Unlawful actions by law enforcement officers in the course of their duty are not only egregious and distasteful, but also criminal acts punishable by law. Every citizen has the right to own both moveable and immovable property, free from interference except as authorized by Law. The Constitution concisely states in Section 44(1), that ''no movable property or any interest in an immovable property shall be taken possession of compulsorily and no right over or interest in any such property shall be acquired compulsorily in any part of Nigeria except in the manner and for the purposes prescribed by a law".
A citizen's right to property is also protected by Section 440 of the Nigerian Criminal Code which provides that "An act which causes injury to the property of another and which is done without his consent is unlawful unless it is authorized or justified or executed by law". The Criminal Code, further provides in Section 451 that; "any person, who willfully and unlawfully destroys any property, is guilty of an offence which unless otherwise stated, is a misdemeanor, and he is liable, if no other punishment is provided, to imprisonment for two years".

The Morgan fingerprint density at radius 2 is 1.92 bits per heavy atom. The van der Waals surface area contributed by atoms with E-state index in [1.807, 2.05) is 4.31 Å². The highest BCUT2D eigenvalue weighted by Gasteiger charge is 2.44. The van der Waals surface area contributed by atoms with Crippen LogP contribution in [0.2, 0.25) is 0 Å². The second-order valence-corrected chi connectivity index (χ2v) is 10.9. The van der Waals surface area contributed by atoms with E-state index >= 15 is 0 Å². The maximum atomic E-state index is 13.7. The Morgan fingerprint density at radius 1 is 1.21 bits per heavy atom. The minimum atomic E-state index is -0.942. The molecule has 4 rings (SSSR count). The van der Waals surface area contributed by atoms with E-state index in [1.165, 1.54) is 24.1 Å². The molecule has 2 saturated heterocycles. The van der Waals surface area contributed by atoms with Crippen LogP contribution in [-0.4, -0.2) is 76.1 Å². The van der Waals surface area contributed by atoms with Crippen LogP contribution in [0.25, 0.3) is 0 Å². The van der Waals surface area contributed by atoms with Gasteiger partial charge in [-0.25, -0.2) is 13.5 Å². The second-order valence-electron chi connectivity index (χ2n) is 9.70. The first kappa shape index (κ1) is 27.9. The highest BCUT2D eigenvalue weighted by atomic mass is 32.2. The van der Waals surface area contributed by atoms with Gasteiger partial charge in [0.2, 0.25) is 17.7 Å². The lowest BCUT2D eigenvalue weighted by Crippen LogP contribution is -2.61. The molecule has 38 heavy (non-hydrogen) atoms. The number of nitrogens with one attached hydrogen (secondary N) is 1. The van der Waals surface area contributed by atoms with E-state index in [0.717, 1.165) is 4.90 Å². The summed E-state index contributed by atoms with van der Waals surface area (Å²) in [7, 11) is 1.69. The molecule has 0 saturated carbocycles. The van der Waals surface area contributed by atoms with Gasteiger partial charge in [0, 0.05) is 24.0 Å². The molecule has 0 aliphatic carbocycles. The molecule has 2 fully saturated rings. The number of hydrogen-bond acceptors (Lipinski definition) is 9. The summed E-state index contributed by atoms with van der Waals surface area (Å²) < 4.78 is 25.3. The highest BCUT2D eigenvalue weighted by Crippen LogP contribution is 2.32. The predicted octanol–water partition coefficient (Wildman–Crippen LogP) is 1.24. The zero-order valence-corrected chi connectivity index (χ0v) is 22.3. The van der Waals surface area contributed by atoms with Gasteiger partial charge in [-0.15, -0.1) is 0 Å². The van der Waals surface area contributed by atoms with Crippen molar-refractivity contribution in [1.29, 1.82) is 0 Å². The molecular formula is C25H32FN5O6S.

Members of LASTMA are empowered by their enabling Act, to apprehend erring motorists for trial by mobile and magistrate courts. They also have the duty where the gravity of the traffic offence so requires, to impound vehicles. Prudence perhaps would suggest that the arresting officer provide the offender with the written law verifying the applicable penalty whenever an offence is committed. Physical abuse and forced compliance would thereby become redundant.